Benefits of Gratitude During COVID-19

April 21, 2020

Whether your goal is to reduce anxiety or increase gratitude, giving thanks in written form can lead to a calmer outlook during this stressful time.

CORONAVIRUS CHRONICLES

-Series Editor, H. Steven Moffic, MD

Gratitude is a virtuous quality that allows us to see the best in each other and in our lives. The practice of gratitude helps us become more optimistic. In a 2003 study, Emmons and McCullough1[PDF] tested the effects of gratitude on mental health. For 10 weeks, participants wrote a couple of sentences about anything for which they were grateful. After writing their gratitude lists, they recorded “their moods, coping behaviors, health behaviors, physical symptoms, and overall life appraisals.” The findings suggest that writing what we are grateful for improves optimism and, coincidentally, increases the amount of time the participants in the study physically exercised.

Optimism may also help us stay grounded. I have been practicing gratitude by writing three things I am grateful for and have enjoyed benefits similar to the participants in the study. I am able to relive joyful experiences of the day and be grateful for all I have. Recording our emotions decreases activity in the amygdala, the part of the brain attached to strong emotions.2 Whether your goal is to reduce anxiety or increase gratitude, giving thanks in written form can lead to a calmer outlook during this stressful time.3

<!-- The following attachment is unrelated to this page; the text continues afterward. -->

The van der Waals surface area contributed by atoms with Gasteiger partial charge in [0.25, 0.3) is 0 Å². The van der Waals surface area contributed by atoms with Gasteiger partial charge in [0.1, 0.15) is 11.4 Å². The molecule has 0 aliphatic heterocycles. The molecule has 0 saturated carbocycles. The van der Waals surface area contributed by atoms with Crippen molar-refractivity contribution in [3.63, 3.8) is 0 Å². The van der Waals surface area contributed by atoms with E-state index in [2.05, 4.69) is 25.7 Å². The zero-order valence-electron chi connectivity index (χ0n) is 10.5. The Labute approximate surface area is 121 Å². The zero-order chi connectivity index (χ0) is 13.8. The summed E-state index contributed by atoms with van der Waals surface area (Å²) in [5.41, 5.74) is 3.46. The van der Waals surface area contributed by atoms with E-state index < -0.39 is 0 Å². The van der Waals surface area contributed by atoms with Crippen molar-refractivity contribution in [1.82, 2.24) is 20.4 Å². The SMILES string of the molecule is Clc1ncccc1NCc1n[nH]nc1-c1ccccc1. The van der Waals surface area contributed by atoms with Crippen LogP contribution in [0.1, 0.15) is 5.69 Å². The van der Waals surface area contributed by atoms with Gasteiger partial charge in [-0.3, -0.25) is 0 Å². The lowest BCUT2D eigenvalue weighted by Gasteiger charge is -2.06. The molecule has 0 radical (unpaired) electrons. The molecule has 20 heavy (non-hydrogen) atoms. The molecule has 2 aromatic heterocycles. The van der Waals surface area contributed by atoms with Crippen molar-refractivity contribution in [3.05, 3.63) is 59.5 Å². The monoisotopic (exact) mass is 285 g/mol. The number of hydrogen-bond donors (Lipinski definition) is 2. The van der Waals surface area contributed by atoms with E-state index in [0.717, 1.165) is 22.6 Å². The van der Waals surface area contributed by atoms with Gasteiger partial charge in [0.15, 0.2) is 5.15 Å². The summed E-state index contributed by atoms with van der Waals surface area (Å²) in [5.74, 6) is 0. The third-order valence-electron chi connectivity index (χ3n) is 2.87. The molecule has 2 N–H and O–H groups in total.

Disclosures:

Ms Goldstein is from Evanston, IL. She is 15 years old.

References:

1. Emmons RA1, McCullough ME. Counting blessings versus burdens: an experimental investigation of gratitude and subjective well-being in daily life. J Pers Soc Psychol. 2003 Feb;84(2):377-389. https://greatergood.berkeley.edu/images/application_uploads/Emmons-CountingBlessings.pdf. Accessed April 21, 2020.

2. Sample I. Keeping a diary makes you happier. Guardian. February 15, 2009. https://www.theguardian.com/science/2009/feb/15/psychology-usa. Accessed April 21, 2020.

3. Harvard Medical School. Giving thanks can make you happier. Harvard Health Publishing. https://www.health.harvard.edu/healthbeat/giving-thanks-can-make-you-happier. Accessed April 21, 2020.